Areas of interest

Bioinorganic chemistry – peptide design – lanthanides – coiled coils – artificial metalloproteins

Representative publication: De Novo Design of Ln(III) Coiled Coils for Imaging Applications

Berwick, M. R.; Lewis, D. J.; Jones, A. W.; Parslow, R. A.; Dafforn, T. R.; Cooper, H. J.; Wilkie, J.; Pikramenou, Z.; Britton, M. M.; Peacock, A. F. A.* (2014), De Novo Design of Ln(III) Coiled Coils for Imaging ApplicationsJ. Am. Chem. Soc., 136, 1166-1169.

De Novo Design of Ln(III) Coiled Coils for Imaging Applications

Areas of interest

Chemical Biology and Bioconjugation Strategies · Diversity-Oriented Synthesis · Medicinal Chemistry · Molecular Synthesis and Catalysis

Representative publication: Photoactivable Glycolipid Antigens Generate Stable Conjugates with CD1d for Invariant Natural Killer T Cell Activation

Veerapen, N., Kharkwal, S. S., Jervis, P., Bhowruth, V., Besra, A. K., North, S. J., Haslam, S. M., Dell, A., Hobrath, J., Quaid, P. J., Moynihan, P. J., Cox, L. R., Kharkwal, H., Zauderer, M., Besra, G. S., Porcelli, S. A. (2018). Bioconjugate Chem. 29(9), 3161–3173.

Photoactivable Glycolipid Antigens with CD1dA wide range of glycolipids bind to the protein CD1d.  Through judicious choice of glycolipid, the resulting complex is capable of activating iNKT cells to elicit an immune response.  Whilst careful optimisation of the glycolipid structure has delivered some potent iNKT-cell activators, dissociation of the glycolipid ligand from the CD1d molecule remains a problem for their potential therapeutic application in immunotherapies.  In this paper, we describe the first functional CD1d–glycolipid conjugate in which ligand dissociation is now no longer an issue.  This bioconjugation technology provides novel tool compounds for studying the mechanism of iNKT-cell biology and opens up a new immunotherapy strategy for future clinical application.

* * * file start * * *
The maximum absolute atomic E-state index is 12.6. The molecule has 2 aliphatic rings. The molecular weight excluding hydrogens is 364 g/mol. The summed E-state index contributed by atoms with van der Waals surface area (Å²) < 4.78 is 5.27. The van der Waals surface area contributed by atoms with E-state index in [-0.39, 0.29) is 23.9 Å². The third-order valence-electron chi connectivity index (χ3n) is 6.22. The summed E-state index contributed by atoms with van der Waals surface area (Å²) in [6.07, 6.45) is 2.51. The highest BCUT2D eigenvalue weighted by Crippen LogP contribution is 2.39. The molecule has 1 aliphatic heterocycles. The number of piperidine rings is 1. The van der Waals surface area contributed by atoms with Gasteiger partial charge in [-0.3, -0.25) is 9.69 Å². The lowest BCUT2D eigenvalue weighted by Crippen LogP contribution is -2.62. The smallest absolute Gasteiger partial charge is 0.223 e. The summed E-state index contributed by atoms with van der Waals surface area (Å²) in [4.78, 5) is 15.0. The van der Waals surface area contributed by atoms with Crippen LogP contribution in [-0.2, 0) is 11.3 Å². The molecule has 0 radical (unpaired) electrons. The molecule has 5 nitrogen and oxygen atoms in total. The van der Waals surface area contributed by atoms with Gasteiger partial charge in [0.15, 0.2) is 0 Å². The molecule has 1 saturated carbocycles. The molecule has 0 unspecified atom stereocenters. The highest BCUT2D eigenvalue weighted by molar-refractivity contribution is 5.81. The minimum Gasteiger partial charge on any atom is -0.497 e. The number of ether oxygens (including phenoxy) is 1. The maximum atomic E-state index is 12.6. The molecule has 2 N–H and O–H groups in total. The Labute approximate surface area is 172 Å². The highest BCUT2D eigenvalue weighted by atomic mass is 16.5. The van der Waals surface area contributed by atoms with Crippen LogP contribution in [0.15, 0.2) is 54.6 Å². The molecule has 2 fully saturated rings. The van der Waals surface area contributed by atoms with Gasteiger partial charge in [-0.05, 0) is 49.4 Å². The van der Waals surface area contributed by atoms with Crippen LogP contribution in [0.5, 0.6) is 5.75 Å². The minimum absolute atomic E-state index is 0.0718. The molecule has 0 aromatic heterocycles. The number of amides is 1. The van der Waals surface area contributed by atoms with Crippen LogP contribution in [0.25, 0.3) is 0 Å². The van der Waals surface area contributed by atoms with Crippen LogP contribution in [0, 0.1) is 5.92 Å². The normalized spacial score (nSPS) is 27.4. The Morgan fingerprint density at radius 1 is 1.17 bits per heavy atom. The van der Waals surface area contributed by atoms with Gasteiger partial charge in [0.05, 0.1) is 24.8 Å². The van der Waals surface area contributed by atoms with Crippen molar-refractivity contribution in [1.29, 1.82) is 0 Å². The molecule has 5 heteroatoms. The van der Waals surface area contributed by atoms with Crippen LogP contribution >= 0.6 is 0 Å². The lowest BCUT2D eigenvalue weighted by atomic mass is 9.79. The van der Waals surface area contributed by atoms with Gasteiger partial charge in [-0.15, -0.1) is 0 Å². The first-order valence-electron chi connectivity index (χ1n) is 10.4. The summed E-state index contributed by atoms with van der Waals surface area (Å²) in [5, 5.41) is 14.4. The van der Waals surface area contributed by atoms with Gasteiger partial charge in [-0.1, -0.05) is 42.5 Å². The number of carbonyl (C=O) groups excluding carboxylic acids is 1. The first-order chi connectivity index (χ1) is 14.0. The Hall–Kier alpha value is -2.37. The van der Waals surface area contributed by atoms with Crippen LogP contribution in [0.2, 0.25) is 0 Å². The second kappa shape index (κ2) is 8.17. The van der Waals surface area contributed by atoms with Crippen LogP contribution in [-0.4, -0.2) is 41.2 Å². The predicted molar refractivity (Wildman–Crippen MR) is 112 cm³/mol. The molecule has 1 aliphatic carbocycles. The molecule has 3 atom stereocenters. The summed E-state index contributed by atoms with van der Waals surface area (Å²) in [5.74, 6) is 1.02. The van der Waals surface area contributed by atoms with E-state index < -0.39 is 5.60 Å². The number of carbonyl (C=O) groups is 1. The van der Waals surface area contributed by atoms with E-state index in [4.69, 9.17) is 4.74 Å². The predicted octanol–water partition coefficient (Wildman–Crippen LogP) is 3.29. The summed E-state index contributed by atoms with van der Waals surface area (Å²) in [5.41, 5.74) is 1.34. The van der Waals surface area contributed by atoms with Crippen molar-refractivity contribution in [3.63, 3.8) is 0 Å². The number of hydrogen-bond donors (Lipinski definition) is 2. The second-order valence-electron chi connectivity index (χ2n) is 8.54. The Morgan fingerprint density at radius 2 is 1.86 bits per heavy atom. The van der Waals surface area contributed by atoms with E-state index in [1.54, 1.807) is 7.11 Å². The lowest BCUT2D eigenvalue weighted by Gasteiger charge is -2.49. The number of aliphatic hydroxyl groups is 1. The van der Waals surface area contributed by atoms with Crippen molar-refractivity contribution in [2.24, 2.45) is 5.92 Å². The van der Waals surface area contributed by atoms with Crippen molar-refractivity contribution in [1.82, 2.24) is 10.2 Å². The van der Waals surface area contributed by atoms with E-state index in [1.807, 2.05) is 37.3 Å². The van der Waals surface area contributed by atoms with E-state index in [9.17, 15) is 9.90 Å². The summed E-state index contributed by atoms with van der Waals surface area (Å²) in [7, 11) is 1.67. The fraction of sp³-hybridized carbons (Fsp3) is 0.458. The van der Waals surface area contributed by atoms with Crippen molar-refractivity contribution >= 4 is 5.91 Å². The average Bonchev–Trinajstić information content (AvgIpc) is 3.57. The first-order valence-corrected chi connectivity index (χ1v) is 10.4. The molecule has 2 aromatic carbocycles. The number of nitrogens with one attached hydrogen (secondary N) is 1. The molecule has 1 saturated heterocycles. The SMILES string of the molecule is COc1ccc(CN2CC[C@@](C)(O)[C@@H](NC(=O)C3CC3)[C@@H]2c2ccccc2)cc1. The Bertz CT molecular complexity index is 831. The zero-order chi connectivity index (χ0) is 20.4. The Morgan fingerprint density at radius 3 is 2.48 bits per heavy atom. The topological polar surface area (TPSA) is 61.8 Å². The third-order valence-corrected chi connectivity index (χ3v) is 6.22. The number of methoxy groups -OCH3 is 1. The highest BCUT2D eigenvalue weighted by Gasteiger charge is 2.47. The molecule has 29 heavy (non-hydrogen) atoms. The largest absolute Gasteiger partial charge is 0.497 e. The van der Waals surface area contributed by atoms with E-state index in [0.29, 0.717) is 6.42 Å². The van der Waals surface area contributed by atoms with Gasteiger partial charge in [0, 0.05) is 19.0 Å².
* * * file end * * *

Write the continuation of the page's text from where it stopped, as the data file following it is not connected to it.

Areas of interest

Synthetic organic chemistry; Free radicals; Photochemistry; Natural product synthesis; Organosulfur and organoselenium chemistry; Peri-interactions; Medicinal chemistry

Representative publication: Carbamoyl radical-mediated synthesis and semipinacol rearrangement of β-lactam diols

Marie Betou, Louise Male, Jonathan W. Steed and Richard S. Grainger. Chemistry – A European Journal 2014, 20, 6505-6517 DOI: 10.1002/chem.201304982

Carbamoyl radical-mediated synthesis and semipinacol rearrangement of β-lactam diolsThis paper reports a conceptually novel entry into bridged bicyclic lactams through ring expansion of fused beta-lactam diols. The core structures that can be prepared through this methodology are represented in a range of biologically important natural and non-natural products, and are ripe for further functionalization as rigid three-dimensional scaffolds for medicinal chemistry applications. The work builds on our group’s free-radical cyclisation methodology to access functionalized, cis-fused bicyclic lactams. The use of cyclic phosphoranes to rearrange diols has little precedent and through this work is shown to be potentially a more general alternative to the rearrangement of epoxides.